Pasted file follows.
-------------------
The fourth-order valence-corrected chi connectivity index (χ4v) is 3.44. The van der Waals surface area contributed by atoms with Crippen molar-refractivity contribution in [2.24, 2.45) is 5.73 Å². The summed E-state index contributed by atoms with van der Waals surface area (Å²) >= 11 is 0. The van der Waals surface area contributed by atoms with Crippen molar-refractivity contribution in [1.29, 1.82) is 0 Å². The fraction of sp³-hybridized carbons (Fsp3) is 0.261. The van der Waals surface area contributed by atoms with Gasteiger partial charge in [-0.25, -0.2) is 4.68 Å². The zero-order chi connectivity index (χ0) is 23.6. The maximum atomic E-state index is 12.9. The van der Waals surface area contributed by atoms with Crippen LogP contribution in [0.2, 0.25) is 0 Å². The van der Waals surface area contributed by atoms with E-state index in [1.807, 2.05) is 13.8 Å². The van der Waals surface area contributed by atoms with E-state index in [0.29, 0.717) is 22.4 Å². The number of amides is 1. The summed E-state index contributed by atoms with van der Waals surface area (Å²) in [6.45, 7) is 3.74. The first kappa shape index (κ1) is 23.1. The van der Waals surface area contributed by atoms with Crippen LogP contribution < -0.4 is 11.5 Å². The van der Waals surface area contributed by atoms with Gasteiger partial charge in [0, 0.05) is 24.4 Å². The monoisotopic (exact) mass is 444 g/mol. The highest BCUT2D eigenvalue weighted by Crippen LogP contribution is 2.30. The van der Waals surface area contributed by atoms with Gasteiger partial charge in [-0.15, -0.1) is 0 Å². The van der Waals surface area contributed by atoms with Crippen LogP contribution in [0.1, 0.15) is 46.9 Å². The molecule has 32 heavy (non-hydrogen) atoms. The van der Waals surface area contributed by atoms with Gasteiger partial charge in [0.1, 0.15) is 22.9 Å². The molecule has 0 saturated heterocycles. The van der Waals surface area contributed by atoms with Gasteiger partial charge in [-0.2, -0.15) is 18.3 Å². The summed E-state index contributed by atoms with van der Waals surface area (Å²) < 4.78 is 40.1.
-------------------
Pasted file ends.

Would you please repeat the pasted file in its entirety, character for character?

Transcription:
The fourth-order valence-corrected chi connectivity index (χ4v) is 3.44. The van der Waals surface area contributed by atoms with Crippen molar-refractivity contribution in [2.24, 2.45) is 5.73 Å². The summed E-state index contributed by atoms with van der Waals surface area (Å²) >= 11 is 0. The van der Waals surface area contributed by atoms with Crippen molar-refractivity contribution in [1.29, 1.82) is 0 Å². The fraction of sp³-hybridized carbons (Fsp3) is 0.261. The van der Waals surface area contributed by atoms with Gasteiger partial charge in [-0.25, -0.2) is 4.68 Å². The zero-order chi connectivity index (χ0) is 23.6. The maximum atomic E-state index is 12.9. The van der Waals surface area contributed by atoms with Crippen LogP contribution in [0.2, 0.25) is 0 Å². The van der Waals surface area contributed by atoms with E-state index in [1.807, 2.05) is 13.8 Å². The van der Waals surface area contributed by atoms with E-state index in [0.29, 0.717) is 22.4 Å². The number of amides is 1. The summed E-state index contributed by atoms with van der Waals surface area (Å²) in [6.45, 7) is 3.74. The first kappa shape index (κ1) is 23.1. The van der Waals surface area contributed by atoms with Crippen LogP contribution < -0.4 is 11.5 Å². The van der Waals surface area contributed by atoms with Gasteiger partial charge in [0, 0.05) is 24.4 Å². The monoisotopic (exact) mass is 444 g/mol. The highest BCUT2D eigenvalue weighted by Crippen LogP contribution is 2.30. The van der Waals surface area contributed by atoms with Gasteiger partial charge in [-0.15, -0.1) is 0 Å². The van der Waals surface area contributed by atoms with Crippen LogP contribution in [0.1, 0.15) is 46.9 Å². The molecule has 32 heavy (non-hydrogen) atoms. The van der Waals surface area contributed by atoms with Gasteiger partial charge in [0.1, 0.15) is 22.9 Å². The molecule has 0 saturated heterocycles. The van der Waals surface area contributed by atoms with Gasteiger partial charge in [-0.2, -0.15) is 18.3 Å². The summed E-state index contributed by atoms with van der Waals surface area (Å²) < 4.78 is 40.1.